When the film’s first treatment was written it included plans to film the life of a drug boss known as ‘The Player’. However shortly before filming began he was killed by the police so at short notice Tom and Douglas persuaded his best friend, Spiderman, to become the focus of the film.

Even with the blessing of the gang leaders in Pastor Dione’s part of town, it was clear that making a documentary in such volatile surroundings was not going to be easy. As a precaution they engaged Alan Roberto Lima, himself once a drug trafficker but now a lieutenant of Pastor Dione, as their driver and security man. If anyone wanted to mess with the crew they would have to get past the not insubstantial mass that was Alan and it was pretty clear from early on that it would be more than anyone’s life was worth to take that sort of risk.

Spiderman and Dione

Over 6 weeks in September/October 2008 the 5-man crew took to living amongst Rio’s traffickers and their families, focusing particularly on the relationship between Pastor Dione and Spiderman as the preacher sought to lure away his protégé from drug trafficking.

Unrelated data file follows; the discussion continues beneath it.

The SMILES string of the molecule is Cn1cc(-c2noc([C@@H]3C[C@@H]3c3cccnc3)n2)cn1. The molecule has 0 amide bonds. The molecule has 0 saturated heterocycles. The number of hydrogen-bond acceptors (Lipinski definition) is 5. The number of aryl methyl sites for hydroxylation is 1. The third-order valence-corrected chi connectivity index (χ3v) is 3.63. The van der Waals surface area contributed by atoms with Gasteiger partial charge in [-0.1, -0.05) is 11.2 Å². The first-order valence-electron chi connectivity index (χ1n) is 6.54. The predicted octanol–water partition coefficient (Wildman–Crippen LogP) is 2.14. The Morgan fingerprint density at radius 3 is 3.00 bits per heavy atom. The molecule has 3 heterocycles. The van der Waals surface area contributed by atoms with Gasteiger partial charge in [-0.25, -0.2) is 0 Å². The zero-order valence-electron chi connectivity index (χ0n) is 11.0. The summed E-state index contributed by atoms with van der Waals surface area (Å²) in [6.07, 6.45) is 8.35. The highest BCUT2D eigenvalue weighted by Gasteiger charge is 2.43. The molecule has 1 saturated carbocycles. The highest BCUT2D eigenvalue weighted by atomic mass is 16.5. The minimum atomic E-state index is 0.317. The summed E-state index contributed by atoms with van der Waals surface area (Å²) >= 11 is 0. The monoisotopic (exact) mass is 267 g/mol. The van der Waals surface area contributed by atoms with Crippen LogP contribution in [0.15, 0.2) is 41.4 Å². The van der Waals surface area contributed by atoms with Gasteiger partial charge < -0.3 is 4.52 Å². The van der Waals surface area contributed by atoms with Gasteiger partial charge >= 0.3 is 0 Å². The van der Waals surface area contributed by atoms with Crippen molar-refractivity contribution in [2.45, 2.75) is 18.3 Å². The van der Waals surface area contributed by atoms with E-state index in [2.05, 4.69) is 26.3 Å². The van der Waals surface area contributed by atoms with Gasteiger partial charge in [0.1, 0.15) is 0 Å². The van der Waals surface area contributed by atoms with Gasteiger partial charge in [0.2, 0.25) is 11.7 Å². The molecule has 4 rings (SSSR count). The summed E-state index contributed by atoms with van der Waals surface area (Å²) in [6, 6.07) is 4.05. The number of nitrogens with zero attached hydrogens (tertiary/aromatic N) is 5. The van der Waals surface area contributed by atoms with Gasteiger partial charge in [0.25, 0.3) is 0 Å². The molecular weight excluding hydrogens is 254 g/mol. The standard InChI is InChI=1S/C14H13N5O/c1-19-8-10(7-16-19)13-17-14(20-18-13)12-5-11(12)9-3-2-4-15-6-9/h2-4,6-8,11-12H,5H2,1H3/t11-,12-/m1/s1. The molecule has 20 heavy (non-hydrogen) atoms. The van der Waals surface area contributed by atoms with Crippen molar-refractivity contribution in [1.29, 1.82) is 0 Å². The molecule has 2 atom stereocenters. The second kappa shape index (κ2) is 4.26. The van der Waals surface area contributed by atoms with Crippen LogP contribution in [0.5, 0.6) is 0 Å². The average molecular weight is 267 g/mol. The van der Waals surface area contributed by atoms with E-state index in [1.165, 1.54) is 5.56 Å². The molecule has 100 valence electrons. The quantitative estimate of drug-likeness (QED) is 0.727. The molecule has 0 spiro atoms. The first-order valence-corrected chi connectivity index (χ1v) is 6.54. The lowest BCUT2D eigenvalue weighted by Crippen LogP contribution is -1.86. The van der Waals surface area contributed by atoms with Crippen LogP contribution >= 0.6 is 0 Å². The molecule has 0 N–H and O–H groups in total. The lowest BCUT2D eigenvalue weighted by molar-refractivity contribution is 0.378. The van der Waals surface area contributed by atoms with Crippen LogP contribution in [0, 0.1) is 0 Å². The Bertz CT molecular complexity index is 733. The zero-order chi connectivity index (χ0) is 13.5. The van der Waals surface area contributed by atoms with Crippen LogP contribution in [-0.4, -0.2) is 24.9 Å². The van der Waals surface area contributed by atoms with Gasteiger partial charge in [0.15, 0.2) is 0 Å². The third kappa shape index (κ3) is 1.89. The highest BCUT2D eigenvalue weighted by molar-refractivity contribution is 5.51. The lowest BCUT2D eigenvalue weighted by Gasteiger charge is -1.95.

The team accompanied Spiderman as he patrolled the shadowy back streets of Coreia and followed Dione on his weekly, late night preaching missions into the slums.

Spiderman made no secret of his violent exploits; his dog, Bloodsucker, was said to have been responsible for five homicides. But he was also keen to show his work to improve the community and to explain why he had chosen a life of crime. On one occasion, in the dead of night, he pulled up outside a local police station to berate the city’s military police force. He accused them of taking bribes with one hand and betraying the traffickers with the other.


From the outset Jon’s ambition for the film was to portray both sides of Rio’s bloody drug war so he and Tom also negotiated access to a unit of the civil police elite drug squad, the DCOD. Over an expensive lunch of exquisite mixed barbecue and alcohol at a smart restaurant chosen by Inspector Leonardo “GI Joe” Torres, but paid for by Jon, Torres and his unit sized up the two film-makers.